The major lineages identified in this study correspond to CCs that are primarily associated with sporadic human disease and poultry and are geographically widely distributed (Table 4). However, none of the sheep/goat isolates from this study correspond to any of the STs previously identified in poultry in Grenada . Because of the type of agriculture practiced in Grenada where biosecurity between various animal production units is minimal and comingling of species is common, these observations support host species-associated Campylobacter STs due to factors other than host species containment. This observation is similar to results from a study in Scotland of sheep and cattle exposed to the same farming environment, but that consistently showed significant differences in their carriage of Campylobacter species, STs, and CCs .
The Campylobacter isolates () genotyped into 11 different STs, indicating considerable population diversity in both sheep and goats. Four of the 8 previously reported STs identified in this study (ST-21 sequence type 454, ST-21 sequence type 5340, ST-677 sequence type 5020, and ST-353 sequent type 5908) have never been reported from sheep before. Five of the 8 previously reported STs identified in this study have never been reported in goats before, with only ST-21 sequence type 50 and sequence type 8 being previously reported. Most of our isolates represent STs reported from the UK, The Netherlands, Germany, and Canada (Table 4). Two of the STs from our study have previously been reported from the Caribbean island of Curacao, all 12 of which were from human cases of gastroenteritis (Campylobacter PubMLST Database, 2012).
CC ST-21 was the dominant CC for both sheep and goat isolates (Table 2) and is represented globally and from multiple host species including sheep and goats (Table 4). Within this complex, clone ST-50 accounted for 3 of the 4 sheep isolates. CC ST-21 was also the only shared complex between sheep and goats and the only complex with multiple isolates from both host species. At the ST level, however, there were no shared clones between sheep and goats. Because the majority of our samples were from sheep and goat comingled production units, these results further support the existence of different sheep-associated and goat-associated Campylobacter clones. Currently the PubMLST database has only 9 Campylobacter submissions from goats and 162 from sheep (Campylobacter PubMLST Database, 2012). Thus, it is not yet possible to know whether different sheep- and goat-associated Campylobacter STs exist globally. Determining the clonal population structure for Campylobacter among small ruminants is of interest in terms of potential links to antibiotic resistance and transmission to humans.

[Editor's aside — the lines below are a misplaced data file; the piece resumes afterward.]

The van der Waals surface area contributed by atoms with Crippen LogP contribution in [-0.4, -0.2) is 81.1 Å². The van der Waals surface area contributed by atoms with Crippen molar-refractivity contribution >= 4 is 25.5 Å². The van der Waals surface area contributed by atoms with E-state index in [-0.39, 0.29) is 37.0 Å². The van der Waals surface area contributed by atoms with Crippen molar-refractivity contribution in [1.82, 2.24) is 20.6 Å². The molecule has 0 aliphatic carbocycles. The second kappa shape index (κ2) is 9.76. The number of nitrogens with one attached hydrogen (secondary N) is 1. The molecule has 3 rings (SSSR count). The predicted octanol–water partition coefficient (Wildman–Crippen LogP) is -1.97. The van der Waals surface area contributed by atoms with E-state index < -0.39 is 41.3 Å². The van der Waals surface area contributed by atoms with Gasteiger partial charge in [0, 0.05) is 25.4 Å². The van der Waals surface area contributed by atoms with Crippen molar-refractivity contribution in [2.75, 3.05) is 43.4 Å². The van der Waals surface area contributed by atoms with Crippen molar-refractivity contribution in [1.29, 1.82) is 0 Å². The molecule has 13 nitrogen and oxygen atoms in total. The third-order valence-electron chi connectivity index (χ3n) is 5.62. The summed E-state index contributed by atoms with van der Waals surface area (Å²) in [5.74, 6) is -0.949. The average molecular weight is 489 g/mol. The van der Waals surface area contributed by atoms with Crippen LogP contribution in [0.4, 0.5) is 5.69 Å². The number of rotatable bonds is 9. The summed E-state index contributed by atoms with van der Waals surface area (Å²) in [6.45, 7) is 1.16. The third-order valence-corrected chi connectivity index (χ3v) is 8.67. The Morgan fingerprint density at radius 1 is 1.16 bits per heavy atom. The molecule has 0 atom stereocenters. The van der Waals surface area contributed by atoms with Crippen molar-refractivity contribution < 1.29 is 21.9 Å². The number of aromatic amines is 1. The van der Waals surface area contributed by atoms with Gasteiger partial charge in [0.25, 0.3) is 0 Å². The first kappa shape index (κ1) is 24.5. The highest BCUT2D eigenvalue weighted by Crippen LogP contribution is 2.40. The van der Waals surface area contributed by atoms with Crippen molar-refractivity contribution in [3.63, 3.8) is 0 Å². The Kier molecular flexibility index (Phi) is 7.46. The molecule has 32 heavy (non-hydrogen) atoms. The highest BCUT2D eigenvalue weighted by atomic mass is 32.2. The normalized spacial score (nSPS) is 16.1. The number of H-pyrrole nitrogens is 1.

The Campylobacter isolates showed no significant difference between sheep and goats for either the type of antibiotic resistance or the percent of antibiotic resistant isolates (Table 3). Resistance was only detected for tetracycline and metronidazole. The level of Campylobacter tetracycline resistance in this study (57% of ovine isolates and 50% of caprine isolates) is in close agreement with those from Canada , Spain , and Iran [8, 12]. The E-test results are known to correlate well with agar dilution and broth dilution methods for erythromycin and ciprofloxacin. However, it has been noted that the overall agreement between E-test and broth microdilution method is only 90%, and even less with agar dilution methods [34, 35].
Results from this study contribute to the understanding of Campylobacter population structure within and among host species in Grenada. Sheep and goat rearing in this island state consists of small production units which are often in close association with back yard or small-scale poultry and swine production. This type of animal agriculture is common in many parts of the world and findings from Grenada may shed light on Campylobacter population structure, spread, and antimicrobial resistance relevant to many geographic areas.
This report of genetic typing of Campylobacter isolates from sheep and goats is the first in the Eastern Caribbean. Results from this study document that both sheep and goats are reservoirs for antibiotic resistant Campylobacter jejuni/coli. Results also document that the previously identified, highly pathogenic Campylobacter jejuni genetic clone for ovine abortion in the USA, ST-8, is also present in Grenada. Identical to the US isolates, the ST-8 isolate from a goat in Grenada is also tetracycline-resistant. Campylobacter isolates in this study are primarily from comingled sheep and goat production units and yet no shared genetic clones were identified between these two host species. None of the sequence types identified in this study match those previously reported in poultry in Grenada, suggesting the presence of sheep- and goat-specific Campylobacter clones in Grenada.
Conflict of Interests
The authors declare that there is no conflict of interests regarding the publication of this paper.
This project was supported by a grant from the St. George’s University Small Research Grant award and was approved by the St. George’s University’s Institutional Animal Care and Use Committee. The authors would like to acknowledge Ms. Vanessa Matthew for her technical assistance, and Angela Pashain and Kayla Pashain, students from Michigan State University, East Lansing, USA, for assistance with sample collection and processing during their research externship in Grenada.